I would like to compare Irish revolutionary leader Gerry Adams, whose letter to the editor appeared in today's Boston Globe with Dr William Bulger, of Boston, Massachusetts, in regard to how each interacts with the law, regarding his brother.
In the letter from Mr Adams he admits that, having sought and received advice, he has supported his niece in her accusations against her father, his brother, with regard to child molestation. His first three paragraphs read:
When my niece, Aine Tyrell, made her allegations against her father - my brother Liam - in 1987, one of my family members accompanied her to social services, and the Royal Ulster Constabulary was informed.He admits he made mistakes in this long process, but he is clear that he was interested in supporting his niece and that he was interested in justice being done and his brother, Liam, admitting to what he had done.
When Aine came back to live in Ireland in the 1990s as an adult, I offered to go to the police with her, and I told her I would support her in whatever action she might decide. She told me she wanted Liam to admit what he had done. There commenced a very long and difficult process in which I tried to create the circumstance for him to do precisely what his daughter wanted. He failed to do so.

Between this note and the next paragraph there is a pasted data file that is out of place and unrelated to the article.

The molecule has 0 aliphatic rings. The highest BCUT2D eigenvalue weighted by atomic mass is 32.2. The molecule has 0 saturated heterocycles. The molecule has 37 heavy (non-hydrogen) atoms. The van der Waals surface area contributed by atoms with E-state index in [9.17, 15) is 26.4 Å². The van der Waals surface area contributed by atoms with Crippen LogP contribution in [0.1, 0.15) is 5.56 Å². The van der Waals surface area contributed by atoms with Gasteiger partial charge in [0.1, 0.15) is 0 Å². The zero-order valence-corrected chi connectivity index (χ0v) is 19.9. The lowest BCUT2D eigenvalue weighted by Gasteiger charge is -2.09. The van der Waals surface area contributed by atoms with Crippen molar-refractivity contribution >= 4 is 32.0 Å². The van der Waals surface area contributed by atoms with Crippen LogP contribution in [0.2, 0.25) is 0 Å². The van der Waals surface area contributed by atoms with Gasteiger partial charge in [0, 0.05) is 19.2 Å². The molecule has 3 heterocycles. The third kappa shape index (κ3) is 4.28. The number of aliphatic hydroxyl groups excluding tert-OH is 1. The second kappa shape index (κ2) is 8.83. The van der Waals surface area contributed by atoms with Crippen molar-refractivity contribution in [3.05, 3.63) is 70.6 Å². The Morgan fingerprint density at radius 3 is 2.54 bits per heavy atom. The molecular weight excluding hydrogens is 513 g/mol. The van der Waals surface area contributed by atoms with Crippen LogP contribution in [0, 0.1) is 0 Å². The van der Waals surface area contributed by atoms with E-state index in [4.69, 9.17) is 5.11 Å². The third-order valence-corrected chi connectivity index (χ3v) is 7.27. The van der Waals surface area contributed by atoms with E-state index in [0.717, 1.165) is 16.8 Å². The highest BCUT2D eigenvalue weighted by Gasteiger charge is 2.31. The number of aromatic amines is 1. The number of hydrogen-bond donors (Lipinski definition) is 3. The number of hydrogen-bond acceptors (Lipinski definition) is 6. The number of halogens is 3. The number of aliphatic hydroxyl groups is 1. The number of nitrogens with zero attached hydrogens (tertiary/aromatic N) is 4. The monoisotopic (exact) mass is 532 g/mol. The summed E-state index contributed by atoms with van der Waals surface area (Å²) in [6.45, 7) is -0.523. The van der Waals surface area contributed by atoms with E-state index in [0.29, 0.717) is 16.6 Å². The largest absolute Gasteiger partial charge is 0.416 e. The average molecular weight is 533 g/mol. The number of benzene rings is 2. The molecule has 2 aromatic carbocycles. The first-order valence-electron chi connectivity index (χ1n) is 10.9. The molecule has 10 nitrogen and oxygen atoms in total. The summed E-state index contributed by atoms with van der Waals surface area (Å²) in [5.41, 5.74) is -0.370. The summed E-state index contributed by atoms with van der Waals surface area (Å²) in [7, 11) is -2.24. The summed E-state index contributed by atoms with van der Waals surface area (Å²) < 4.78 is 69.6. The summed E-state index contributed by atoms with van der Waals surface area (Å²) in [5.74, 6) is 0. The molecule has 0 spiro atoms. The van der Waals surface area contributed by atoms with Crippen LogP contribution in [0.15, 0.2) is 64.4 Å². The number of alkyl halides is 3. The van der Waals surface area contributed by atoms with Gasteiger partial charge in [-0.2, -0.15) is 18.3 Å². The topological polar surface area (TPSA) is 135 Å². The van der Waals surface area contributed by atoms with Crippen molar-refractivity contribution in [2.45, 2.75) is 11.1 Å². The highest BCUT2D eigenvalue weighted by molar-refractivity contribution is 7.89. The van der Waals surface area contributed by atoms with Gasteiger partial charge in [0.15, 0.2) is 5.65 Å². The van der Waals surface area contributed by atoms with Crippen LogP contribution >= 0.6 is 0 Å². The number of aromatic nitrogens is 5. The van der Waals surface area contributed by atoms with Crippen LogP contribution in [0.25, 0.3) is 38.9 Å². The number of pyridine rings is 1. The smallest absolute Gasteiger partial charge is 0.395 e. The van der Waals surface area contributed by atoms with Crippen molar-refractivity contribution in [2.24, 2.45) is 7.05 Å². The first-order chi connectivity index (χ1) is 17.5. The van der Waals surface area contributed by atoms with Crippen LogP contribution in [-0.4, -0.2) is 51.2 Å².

Moreover, when Aine decided to go back to the police three years ago, I went and made a statement to the police in support of her.
OK, not perfect, but pretty good, in a trying family situation.
Granted, Wikipedia is not the be-all and end-all of truth, justice and the American way, but here is part of their posting about Dr Bulger and his brother, James (aka Whitey), who is currently a fugitive from the law.
On June 19, 2003, he testified to a House about an incident in which, while still President of the Massachusetts State Senate, he "went to an arranged location in 1995 to take a call from his fugitive brother, apparently to avoid electronic eavesdropping. He said that accepting the call from the gangster without bothering to inform the FBI was 'in no way inconsistent with my devotion to my own responsibilities, my public responsibilities.'"Given his position as first a State Senator and then the President of the State Senate and then President of the University of Massachusetts System, I find his reluctance to be engaged in bringing justice to his brother James to be a dereliction of duty.
What kind of an example is he to other citizens and especially to our youth?
It discourages me that the Commonwealth's Republican Party was unwilling to go to the mat on this issue. It saddens me that the Commonwealth's Democratic Party was unwilling to call out one of its own over this.
Gerry Adams provides the much better example of a brother doing his duty to his brother and to his family and to his fellow citizens.
I hope that others have drawn a similar comparison based upon today's letter from Mr Gerry Adams, stand up guy.
Regards — Cliff